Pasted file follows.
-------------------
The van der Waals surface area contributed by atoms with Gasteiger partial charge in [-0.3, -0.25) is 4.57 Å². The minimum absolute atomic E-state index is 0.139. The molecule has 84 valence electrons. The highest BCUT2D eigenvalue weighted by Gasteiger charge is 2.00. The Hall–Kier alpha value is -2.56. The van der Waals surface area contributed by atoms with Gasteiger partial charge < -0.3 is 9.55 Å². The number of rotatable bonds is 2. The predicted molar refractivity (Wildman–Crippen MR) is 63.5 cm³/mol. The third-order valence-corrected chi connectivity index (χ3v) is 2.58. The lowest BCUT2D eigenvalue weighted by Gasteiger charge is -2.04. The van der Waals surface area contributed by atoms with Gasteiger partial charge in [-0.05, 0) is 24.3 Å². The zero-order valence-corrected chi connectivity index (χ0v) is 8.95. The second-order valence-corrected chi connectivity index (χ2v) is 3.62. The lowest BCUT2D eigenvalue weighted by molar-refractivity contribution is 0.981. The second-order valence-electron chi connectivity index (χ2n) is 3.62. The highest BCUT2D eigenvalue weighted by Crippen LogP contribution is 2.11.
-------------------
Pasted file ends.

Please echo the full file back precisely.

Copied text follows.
The van der Waals surface area contributed by atoms with Gasteiger partial charge in [-0.3, -0.25) is 4.57 Å². The minimum absolute atomic E-state index is 0.139. The molecule has 84 valence electrons. The highest BCUT2D eigenvalue weighted by Gasteiger charge is 2.00. The Hall–Kier alpha value is -2.56. The van der Waals surface area contributed by atoms with Gasteiger partial charge < -0.3 is 9.55 Å². The number of rotatable bonds is 2. The predicted molar refractivity (Wildman–Crippen MR) is 63.5 cm³/mol. The third-order valence-corrected chi connectivity index (χ3v) is 2.58. The lowest BCUT2D eigenvalue weighted by Gasteiger charge is -2.04. The van der Waals surface area contributed by atoms with Gasteiger partial charge in [-0.05, 0) is 24.3 Å². The zero-order valence-corrected chi connectivity index (χ0v) is 8.95. The second-order valence-corrected chi connectivity index (χ2v) is 3.62. The lowest BCUT2D eigenvalue weighted by molar-refractivity contribution is 0.981. The second-order valence-electron chi connectivity index (χ2n) is 3.62. The highest BCUT2D eigenvalue weighted by Crippen LogP contribution is 2.11.